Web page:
The acronym FFF stands for Family, Friends and Fools, i.e. Family, Friends and People close to the entrepreneur. They are, on many occasions, the first resource of the small entrepreneur who wants to make a breakthrough.


  • There are no repayment deadlines or interest. Those closest to the entrepreneur are not looking for an economic benefit with their contribution, so they will not ask for interest or rigid deadlines for the repayment of the money. An "oxygen balloon" that will come in handy for the new project. In fact, family members usually provide non-refundable backing.
  • Easy to convince. The entrepreneur does not need, in principle, much effort to convince family and friends to invest in his project. The emotional bond helps.
  • Entrepreneur retains full independence. To develop it to their liking (at least, until they seek new financial or logistical support in the form of business incubators).


  • Money breaks friendships. It is an established fact that many friendships, and even families, have broken up because of financial disagreements. If the entrepreneur does not meet his obligations to family and friends within the stipulated period, the first frictions may begin to emerge. In this case, it is better that the entrepreneur, when asking for money, operates with realistic prospects and does not promise impossible loan repayments.
  • The amounts to be lent are usually small. With this form of financing, it is unusual to be able to borrow large sums of money. The entrepreneur may find it easier to borrow from family and friends, but it will be for a smaller amount than if he/she had resorted to professional specialised institutions.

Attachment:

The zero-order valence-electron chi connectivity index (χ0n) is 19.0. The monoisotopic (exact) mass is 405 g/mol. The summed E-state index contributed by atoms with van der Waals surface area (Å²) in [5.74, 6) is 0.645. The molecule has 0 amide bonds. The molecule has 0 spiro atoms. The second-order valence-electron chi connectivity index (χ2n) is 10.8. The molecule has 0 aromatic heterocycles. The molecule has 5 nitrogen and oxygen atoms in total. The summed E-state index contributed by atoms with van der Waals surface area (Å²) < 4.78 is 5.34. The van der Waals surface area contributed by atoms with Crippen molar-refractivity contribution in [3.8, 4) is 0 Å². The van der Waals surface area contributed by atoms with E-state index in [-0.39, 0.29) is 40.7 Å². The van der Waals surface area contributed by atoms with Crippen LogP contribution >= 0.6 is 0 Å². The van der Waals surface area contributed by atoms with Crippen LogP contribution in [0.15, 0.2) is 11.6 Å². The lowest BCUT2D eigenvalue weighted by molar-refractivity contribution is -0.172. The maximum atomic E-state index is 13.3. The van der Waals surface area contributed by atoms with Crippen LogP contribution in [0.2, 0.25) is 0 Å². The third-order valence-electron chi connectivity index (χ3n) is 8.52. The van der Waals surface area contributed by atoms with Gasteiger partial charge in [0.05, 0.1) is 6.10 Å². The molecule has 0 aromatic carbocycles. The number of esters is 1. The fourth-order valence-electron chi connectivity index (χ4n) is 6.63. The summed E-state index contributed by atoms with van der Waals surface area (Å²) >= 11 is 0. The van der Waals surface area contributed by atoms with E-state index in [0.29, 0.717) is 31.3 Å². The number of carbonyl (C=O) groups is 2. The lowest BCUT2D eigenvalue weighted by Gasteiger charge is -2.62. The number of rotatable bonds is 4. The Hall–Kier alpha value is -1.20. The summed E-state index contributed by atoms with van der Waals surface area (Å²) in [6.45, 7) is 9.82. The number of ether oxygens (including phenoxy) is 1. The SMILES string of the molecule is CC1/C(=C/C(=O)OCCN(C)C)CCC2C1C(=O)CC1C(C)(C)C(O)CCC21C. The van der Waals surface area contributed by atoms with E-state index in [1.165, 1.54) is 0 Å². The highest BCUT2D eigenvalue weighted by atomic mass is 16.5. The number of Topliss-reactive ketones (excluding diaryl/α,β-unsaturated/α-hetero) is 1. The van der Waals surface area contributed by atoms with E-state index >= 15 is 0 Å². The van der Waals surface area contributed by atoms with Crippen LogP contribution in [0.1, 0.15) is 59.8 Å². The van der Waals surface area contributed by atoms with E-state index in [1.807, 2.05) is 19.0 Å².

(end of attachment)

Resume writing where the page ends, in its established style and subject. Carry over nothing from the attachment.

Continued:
• Bad business decisions. Fools may be impulsive and easy to convince to invest in your business but, by the same token, they may also believe they have the right to make decisions in your business. As non-experts, they can become an obstacle that interferes with the overall project.

Just behind the entrepreneurs are friends, family, and people close to the circle of the founders. This investment will contribute to making the equity model more credible. This money should be used to finance the development of the product and to create a prototype that can be validated in the market.

"Family, friends, and fools (FFF) is your first round of potential investors who might be interested in funding a new venture. These investors are usually people close to the entrepreneur, such as family, friends and acquaintances, who are willing to invest in the business because of their personal relationship with the entrepreneur. Although the term "fools" is used in the acronym FFF, these investors are not necessarily fools, but may be people who are willing to take a financial risk and believe in the potential of the start-up.

Tips for financing a start-up using FFF:

  1. Be transparent: When seeking FFF investors, be transparent about the risks and opportunities of your start-up. Make sure investors understand the profit potential, but also the potential risks. Treat FFF investors like any other investor: Although FFF investors are close friends and family, it is important to treat them with professionalism and to present a sound and well-founded business plan.
  2. Set clear boundaries: ensure that your FFF investors understand the limits of their investment, including the percentage of ownership and the terms of the investment. Don't create high expectations of profitability!
  3. Be grateful: be sure to thank your FFF investors for their support and, if possible, offer them a fair reward for their investment.

Financing a startup through FFF can be a viable option for entrepreneurs seeking seed funding. It is important to be transparent and professional with FFF investors, set clear boundaries and be grateful for their support.




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